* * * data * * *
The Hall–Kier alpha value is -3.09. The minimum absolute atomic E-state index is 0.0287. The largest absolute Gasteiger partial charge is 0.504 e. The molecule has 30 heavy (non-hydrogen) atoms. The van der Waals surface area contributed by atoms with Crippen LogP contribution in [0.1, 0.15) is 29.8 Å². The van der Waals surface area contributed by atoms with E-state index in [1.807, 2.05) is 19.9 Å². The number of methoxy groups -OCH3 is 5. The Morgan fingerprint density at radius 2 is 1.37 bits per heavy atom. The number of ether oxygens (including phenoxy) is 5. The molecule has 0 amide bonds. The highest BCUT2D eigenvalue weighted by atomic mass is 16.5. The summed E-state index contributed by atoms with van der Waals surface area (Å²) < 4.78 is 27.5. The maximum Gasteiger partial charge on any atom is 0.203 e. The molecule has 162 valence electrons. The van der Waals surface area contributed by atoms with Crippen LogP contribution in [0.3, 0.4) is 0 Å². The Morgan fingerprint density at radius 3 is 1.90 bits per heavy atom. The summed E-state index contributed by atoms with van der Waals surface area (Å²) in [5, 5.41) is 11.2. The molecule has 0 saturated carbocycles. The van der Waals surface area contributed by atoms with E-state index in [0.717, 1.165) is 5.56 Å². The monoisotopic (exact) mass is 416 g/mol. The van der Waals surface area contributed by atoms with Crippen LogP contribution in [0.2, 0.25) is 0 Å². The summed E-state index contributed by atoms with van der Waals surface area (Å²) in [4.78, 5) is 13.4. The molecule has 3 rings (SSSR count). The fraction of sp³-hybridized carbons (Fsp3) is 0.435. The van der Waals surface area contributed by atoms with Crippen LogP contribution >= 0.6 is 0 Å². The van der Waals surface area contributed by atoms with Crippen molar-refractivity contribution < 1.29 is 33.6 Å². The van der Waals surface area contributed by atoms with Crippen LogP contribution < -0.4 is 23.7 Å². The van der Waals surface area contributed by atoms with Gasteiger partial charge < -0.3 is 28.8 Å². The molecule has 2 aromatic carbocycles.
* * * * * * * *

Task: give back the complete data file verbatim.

The Hall–Kier alpha value is -3.09. The minimum absolute atomic E-state index is 0.0287. The largest absolute Gasteiger partial charge is 0.504 e. The molecule has 30 heavy (non-hydrogen) atoms. The van der Waals surface area contributed by atoms with Crippen LogP contribution in [0.1, 0.15) is 29.8 Å². The van der Waals surface area contributed by atoms with E-state index in [1.807, 2.05) is 19.9 Å². The number of methoxy groups -OCH3 is 5. The Morgan fingerprint density at radius 2 is 1.37 bits per heavy atom. The number of ether oxygens (including phenoxy) is 5. The molecule has 0 amide bonds. The highest BCUT2D eigenvalue weighted by atomic mass is 16.5. The summed E-state index contributed by atoms with van der Waals surface area (Å²) < 4.78 is 27.5. The maximum Gasteiger partial charge on any atom is 0.203 e. The molecule has 162 valence electrons. The van der Waals surface area contributed by atoms with Crippen LogP contribution in [0.3, 0.4) is 0 Å². The Morgan fingerprint density at radius 3 is 1.90 bits per heavy atom. The summed E-state index contributed by atoms with van der Waals surface area (Å²) in [5, 5.41) is 11.2. The molecule has 0 saturated carbocycles. The van der Waals surface area contributed by atoms with E-state index in [0.717, 1.165) is 5.56 Å². The monoisotopic (exact) mass is 416 g/mol. The van der Waals surface area contributed by atoms with Crippen LogP contribution in [0.2, 0.25) is 0 Å². The summed E-state index contributed by atoms with van der Waals surface area (Å²) in [4.78, 5) is 13.4. The molecule has 3 rings (SSSR count). The fraction of sp³-hybridized carbons (Fsp3) is 0.435. The van der Waals surface area contributed by atoms with Crippen LogP contribution >= 0.6 is 0 Å². The van der Waals surface area contributed by atoms with Crippen molar-refractivity contribution < 1.29 is 33.6 Å². The van der Waals surface area contributed by atoms with Crippen LogP contribution < -0.4 is 23.7 Å². The van der Waals surface area contributed by atoms with Gasteiger partial charge < -0.3 is 28.8 Å². The molecule has 2 aromatic carbocycles.